1. When they are read from the Repository, the attributes are run through any migrations that are a greater version (based on the version in the filename):
person = PersonRepository.find_by_key("person_id")
person.version #=> 1

Now, the migration logic is isolated from the rest of the application. The rest of the app can safely assume that all Person objects have only a name:

class Person
  current_version 1
  attr_accessor :name

We mark the Person class with current_version 1 to signify that new instances start at version 1, since they have a name attribute rather than first_name/last_name.

These migrations run when models are read, so they are lazy. Data will migrate as it’s used, and update when saved. This means that, unlike with relational databases, the website can be up and serving requests while the data is migrated.

If you want to force the data to migrate (and not wait for all data to be used), you can simply find models who haven’t been migrated and save them. The version attribute is indexed by default:

PersonRepository.find_by_version(0).each do |person|


Unlike ActiveRecord migrations, curator migrations have no side effects. They simply accept a hash and return a new hash. This makes them easy to call from a unit test:

require 'spec_helper'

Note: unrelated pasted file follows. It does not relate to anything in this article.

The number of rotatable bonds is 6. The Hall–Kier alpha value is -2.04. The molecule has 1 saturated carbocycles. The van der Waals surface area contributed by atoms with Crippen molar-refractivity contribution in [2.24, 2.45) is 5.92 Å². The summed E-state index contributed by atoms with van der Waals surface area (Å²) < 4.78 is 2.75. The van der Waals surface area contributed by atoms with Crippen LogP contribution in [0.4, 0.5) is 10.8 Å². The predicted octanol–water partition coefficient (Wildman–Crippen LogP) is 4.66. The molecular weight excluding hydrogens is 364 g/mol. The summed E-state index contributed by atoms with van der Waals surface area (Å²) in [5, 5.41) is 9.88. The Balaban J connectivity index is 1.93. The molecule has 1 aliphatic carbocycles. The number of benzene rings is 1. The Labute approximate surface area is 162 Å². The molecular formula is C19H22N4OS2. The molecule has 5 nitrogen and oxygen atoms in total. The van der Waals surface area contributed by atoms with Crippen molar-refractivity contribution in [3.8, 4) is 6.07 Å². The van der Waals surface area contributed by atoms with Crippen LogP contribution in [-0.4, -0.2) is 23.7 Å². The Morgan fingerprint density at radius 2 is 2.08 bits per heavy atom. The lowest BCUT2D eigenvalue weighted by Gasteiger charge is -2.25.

require 'db/migrate/people/0001_consolidate_name'

describe ConsolidateName do
  describe "migrate" do
    it "concatenates first_name and last_name" do
      attributes = {:first_name => "Joe", :last_name => "Smith"}
      ConsolidateName.new(1).migrate(attributes)[:name].should == "Joe Smith"


Curator migrations are lazy, so at any given time you might have documents with different versions in the data store. This is not normally a problem since the migrations will run as soon as the objects are read. However, if you add a migration that changes an indexed field, you cannot rely on that index to return all of the correct values until you migrate them all. In this case, you might want to force migration by reading and saving all of the documents.

Next Steps

You can see these migrations in action in the curator_rails_example.

Let us know what you think about lazy data migrations in curator. Feel free to open issues on GitHub, submit pull requests, and help us make it better.